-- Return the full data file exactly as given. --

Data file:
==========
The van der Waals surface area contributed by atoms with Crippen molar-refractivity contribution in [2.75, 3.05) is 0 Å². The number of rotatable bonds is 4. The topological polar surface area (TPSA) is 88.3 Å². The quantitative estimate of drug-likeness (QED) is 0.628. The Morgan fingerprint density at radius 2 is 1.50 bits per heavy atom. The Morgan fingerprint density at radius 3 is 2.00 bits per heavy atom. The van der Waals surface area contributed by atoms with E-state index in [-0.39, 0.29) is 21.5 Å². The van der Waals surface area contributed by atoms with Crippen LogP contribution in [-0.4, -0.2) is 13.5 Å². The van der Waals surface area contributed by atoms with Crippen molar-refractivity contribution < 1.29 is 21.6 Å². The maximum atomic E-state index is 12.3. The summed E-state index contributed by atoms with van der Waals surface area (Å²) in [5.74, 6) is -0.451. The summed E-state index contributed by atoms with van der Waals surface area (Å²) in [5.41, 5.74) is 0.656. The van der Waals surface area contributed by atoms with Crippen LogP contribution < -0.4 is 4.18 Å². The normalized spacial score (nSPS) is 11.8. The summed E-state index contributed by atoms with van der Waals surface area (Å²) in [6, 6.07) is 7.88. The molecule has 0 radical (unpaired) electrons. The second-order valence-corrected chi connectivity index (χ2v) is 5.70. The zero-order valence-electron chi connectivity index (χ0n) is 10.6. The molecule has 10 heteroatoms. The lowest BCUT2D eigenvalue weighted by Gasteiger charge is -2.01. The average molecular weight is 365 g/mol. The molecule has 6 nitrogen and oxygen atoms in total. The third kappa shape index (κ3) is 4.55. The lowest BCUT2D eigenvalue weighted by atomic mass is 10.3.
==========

The van der Waals surface area contributed by atoms with Crippen molar-refractivity contribution in [2.75, 3.05) is 0 Å². The number of rotatable bonds is 4. The topological polar surface area (TPSA) is 88.3 Å². The quantitative estimate of drug-likeness (QED) is 0.628. The Morgan fingerprint density at radius 2 is 1.50 bits per heavy atom. The Morgan fingerprint density at radius 3 is 2.00 bits per heavy atom. The van der Waals surface area contributed by atoms with E-state index in [-0.39, 0.29) is 21.5 Å². The van der Waals surface area contributed by atoms with Crippen LogP contribution in [-0.4, -0.2) is 13.5 Å². The van der Waals surface area contributed by atoms with Crippen molar-refractivity contribution < 1.29 is 21.6 Å². The maximum atomic E-state index is 12.3. The summed E-state index contributed by atoms with van der Waals surface area (Å²) in [5.74, 6) is -0.451. The summed E-state index contributed by atoms with van der Waals surface area (Å²) in [5.41, 5.74) is 0.656. The van der Waals surface area contributed by atoms with Crippen LogP contribution < -0.4 is 4.18 Å². The normalized spacial score (nSPS) is 11.8. The summed E-state index contributed by atoms with van der Waals surface area (Å²) in [6, 6.07) is 7.88. The molecule has 0 radical (unpaired) electrons. The second-order valence-corrected chi connectivity index (χ2v) is 5.70. The zero-order valence-electron chi connectivity index (χ0n) is 10.6. The molecule has 10 heteroatoms. The lowest BCUT2D eigenvalue weighted by Gasteiger charge is -2.01. The average molecular weight is 365 g/mol. The molecule has 6 nitrogen and oxygen atoms in total. The third kappa shape index (κ3) is 4.55. The lowest BCUT2D eigenvalue weighted by atomic mass is 10.3.